After traveling 500,000 kilometers across China on a motorcycle, Qiao Gangtang found his long-lost son in Henan Province.
After 24 years of searching, a Chinese man reunited with his kidnapped son. He rode a motorcycle across 500,000 kilometers of China to track down clues to the boy’s possible whereabouts.
When Guo Gangtang’s son was abducted in front of his home in eastern Shandong Province, he was only two years old and five months old, and he was playing in an unattended place.
The Ministry of Public Security said on Tuesday that human traffickers snatched the boy and sold it to a family in central China.
In the 1980s, China implemented a strict one-child policy, kidnapping and trafficking in children became common in China, and the cultural obsession with sons fueled the demand for abducted boys.
After years of searching, the police told Guo on Sunday that a DNA test confirmed that a 26-year-old teacher living in central Henan Province was his long-lost son.
On Tuesday, a photo released by the Ministry of Public Security showed Guo sobbing in the palm of his hand during the reunion event, while his wife hugged their son Guo Zhen.
“Now that the child is found, everything in the future can only be happiness,” Guo said in tears in a video released by the official China News Service.
After his son was kidnapped in 1997, Guo, who was 27 years old, quit his job and rode a motorcycle across the country, with a flag bearing his son’s photo on the back of the car.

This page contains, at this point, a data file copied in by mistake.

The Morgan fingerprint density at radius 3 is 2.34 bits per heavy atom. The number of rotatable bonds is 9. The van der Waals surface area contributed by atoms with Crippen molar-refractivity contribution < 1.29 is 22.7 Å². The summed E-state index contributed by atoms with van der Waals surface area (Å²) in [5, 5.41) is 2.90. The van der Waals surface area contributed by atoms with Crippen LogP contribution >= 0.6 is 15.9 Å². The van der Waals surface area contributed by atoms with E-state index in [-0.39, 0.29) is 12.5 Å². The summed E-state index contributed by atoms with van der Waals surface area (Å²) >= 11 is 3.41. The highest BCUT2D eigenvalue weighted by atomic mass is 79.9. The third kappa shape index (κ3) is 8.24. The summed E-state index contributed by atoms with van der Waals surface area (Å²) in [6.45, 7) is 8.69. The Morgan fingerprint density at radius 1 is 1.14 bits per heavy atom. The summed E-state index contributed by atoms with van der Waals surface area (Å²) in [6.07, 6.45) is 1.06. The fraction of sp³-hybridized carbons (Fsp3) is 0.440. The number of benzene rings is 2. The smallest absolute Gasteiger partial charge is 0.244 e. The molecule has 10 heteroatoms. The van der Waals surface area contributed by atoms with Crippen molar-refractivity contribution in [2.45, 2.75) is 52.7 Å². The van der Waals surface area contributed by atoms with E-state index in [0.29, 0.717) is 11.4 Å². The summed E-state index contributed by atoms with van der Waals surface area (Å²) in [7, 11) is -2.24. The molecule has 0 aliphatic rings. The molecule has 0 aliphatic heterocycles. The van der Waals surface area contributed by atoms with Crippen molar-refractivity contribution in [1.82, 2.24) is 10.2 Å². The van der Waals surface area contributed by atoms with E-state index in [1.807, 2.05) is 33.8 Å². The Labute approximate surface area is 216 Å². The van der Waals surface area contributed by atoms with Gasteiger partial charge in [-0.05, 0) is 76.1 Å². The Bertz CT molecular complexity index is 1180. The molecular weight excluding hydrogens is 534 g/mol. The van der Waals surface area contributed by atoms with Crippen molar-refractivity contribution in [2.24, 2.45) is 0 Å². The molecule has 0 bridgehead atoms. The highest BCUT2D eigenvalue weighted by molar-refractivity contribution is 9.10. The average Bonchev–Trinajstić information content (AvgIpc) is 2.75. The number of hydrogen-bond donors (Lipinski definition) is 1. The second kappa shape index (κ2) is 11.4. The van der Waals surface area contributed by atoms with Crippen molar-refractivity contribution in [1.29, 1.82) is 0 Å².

His 500,000-kilometer (310,000-mile) expedition—including fighting highway bandits, sleeping under a bridge, and even begging when his money ran out—inspired the 2014 Chinese blockbuster “Lost and Love”.
Over the years, Guo has helped seven other families find their missing children and raised their awareness of child trafficking-a topic that is still taboo in China.
Guo told reporters that he had been to the city where his son grew up earlier to help another father find the kidnapped boy.
According to the official media “Global Times”, two suspects in connection with the case have been arrested. The police did not provide detailed information about the family that bought Guo’s son.
The news of the high-profile reunion evoked more than 9 million views on social media.
“Parents will never give up their children! Guo’s struggle reflects the depth of his father’s love,” one user wrote on the Chinese social media platform Weibo.
The police said that since launching the DNA database of missing family members in 2016, they have helped more than 2,600 people kidnapped during childhood—some more than 60 years ago—find their biological parents.